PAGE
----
First Allogenic Stem Cell/Bone Marrow Transplant major done at SKIMS
Srinagar: For the first time in the Union Territory (UT) of Jammu and Kashmir the department of Clinical haematology in the S K Institute of Medical Sciences (SKIMS) performed a matched sibling Allogenic Stem Cell/Bone Marrow Transplant for a patient suffering from Beta Thalassemia Major.
Assistant Director Public Relations (ADPR) Kulsoom Bhat said earlier the department had performed the first Stem/Bone Marrow Transplant on patient suffering from Aplastic Anemia.
Dr Javid Rasool Bhat, Prof and Head Clinical Haematology Department, informed that an eight-year-old boy from Bihar (class Ist student) diagnosed as Beta Thalassemia major at the age of 8 months was evaluated at AIIMS, New Delhi and was offered Bone Marrow Transplant as curative therapy.
The approximate cost of this procedure was quoted as Rs 10 lakhs. Since, patient belongs to a very poor family and could not afford this costly treatment and he was brought by his parents to the Department of Clinical Haematology at SKIMS for his treatment.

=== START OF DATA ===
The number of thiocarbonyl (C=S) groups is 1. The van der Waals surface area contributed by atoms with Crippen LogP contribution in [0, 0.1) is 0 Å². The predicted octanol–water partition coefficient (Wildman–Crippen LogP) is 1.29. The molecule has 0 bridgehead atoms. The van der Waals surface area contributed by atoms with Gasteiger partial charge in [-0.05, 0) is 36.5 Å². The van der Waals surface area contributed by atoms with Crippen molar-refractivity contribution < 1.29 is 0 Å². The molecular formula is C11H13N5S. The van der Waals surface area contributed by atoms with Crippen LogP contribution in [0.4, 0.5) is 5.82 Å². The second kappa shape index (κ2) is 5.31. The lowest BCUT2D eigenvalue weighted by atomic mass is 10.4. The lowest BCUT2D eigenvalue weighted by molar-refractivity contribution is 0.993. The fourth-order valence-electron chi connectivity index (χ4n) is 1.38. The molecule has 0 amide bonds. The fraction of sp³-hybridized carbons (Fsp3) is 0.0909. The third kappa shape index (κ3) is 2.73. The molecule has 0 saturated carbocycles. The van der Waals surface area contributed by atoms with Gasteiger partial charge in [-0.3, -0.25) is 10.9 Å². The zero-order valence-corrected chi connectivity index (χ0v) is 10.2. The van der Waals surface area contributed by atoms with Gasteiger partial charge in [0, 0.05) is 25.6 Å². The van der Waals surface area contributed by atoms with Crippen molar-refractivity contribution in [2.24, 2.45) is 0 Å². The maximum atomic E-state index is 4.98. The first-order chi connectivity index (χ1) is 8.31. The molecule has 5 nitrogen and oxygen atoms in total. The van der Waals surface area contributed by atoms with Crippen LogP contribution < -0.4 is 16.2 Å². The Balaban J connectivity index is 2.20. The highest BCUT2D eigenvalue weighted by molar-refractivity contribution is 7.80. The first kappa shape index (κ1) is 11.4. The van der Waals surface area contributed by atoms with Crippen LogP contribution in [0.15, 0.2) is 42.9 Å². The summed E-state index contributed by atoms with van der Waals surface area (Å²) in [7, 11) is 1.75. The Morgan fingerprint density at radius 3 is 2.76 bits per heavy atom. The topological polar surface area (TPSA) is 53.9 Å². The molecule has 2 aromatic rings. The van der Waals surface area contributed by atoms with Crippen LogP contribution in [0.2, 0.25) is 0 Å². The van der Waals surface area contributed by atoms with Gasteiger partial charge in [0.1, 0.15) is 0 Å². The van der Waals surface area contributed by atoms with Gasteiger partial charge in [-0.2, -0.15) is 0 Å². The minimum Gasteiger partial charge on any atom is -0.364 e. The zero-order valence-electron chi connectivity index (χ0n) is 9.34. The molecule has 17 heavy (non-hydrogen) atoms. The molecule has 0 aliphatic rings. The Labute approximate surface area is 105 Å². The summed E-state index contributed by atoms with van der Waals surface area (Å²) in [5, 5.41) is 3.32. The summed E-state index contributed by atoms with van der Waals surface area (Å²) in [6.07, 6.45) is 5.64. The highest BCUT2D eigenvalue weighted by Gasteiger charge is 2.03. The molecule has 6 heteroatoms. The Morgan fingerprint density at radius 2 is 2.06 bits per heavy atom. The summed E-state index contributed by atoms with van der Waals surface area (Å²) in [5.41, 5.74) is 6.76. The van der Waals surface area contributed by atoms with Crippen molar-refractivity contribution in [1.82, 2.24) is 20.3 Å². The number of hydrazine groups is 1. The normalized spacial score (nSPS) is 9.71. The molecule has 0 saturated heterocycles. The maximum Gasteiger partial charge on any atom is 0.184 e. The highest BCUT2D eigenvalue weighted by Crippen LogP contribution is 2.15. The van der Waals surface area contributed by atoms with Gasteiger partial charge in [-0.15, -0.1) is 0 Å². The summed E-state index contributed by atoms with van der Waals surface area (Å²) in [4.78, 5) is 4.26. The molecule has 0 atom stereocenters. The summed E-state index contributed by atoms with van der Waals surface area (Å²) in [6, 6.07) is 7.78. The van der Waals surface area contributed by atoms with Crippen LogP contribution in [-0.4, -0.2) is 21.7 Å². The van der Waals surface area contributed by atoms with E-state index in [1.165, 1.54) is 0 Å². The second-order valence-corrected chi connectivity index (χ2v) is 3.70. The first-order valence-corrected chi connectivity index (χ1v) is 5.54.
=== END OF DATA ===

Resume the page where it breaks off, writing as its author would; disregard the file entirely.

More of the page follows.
She said the only curative treatment option for him was Stem Cell Transplantation. Fortunately, his sister’s bone marrow stem cells were found to be matching. So, patient was taken for Allogenic matched sibling transplant on December 30, 2020. Presently, patient is doing well and is being planned for discharge in few days. Dr. Javaid thanked Director SKIMS for all the support and said this will raise new hope for poor and deserving patients who need Bone Marrow Transplant.
Director SKIMS, Dr AG Ahangar, complimented the whole Department of Clinical Haematology including faculty members: Dr Sajad Geelani Additional Prof, Dr Reashma Roshan Assistant Prof, Dr Afaq Ahmad Khan Asstt Prof and Senior Residents (both Clinical & Lab. side), Resident staff as well as Paramedical Staff of Ward 5P, technical staff (lab. side) and office staff of Clinical Hematology Department including all other supportive Departments. He said SKIMS has created niche in conducting rare procedures which is benefitting poor patients.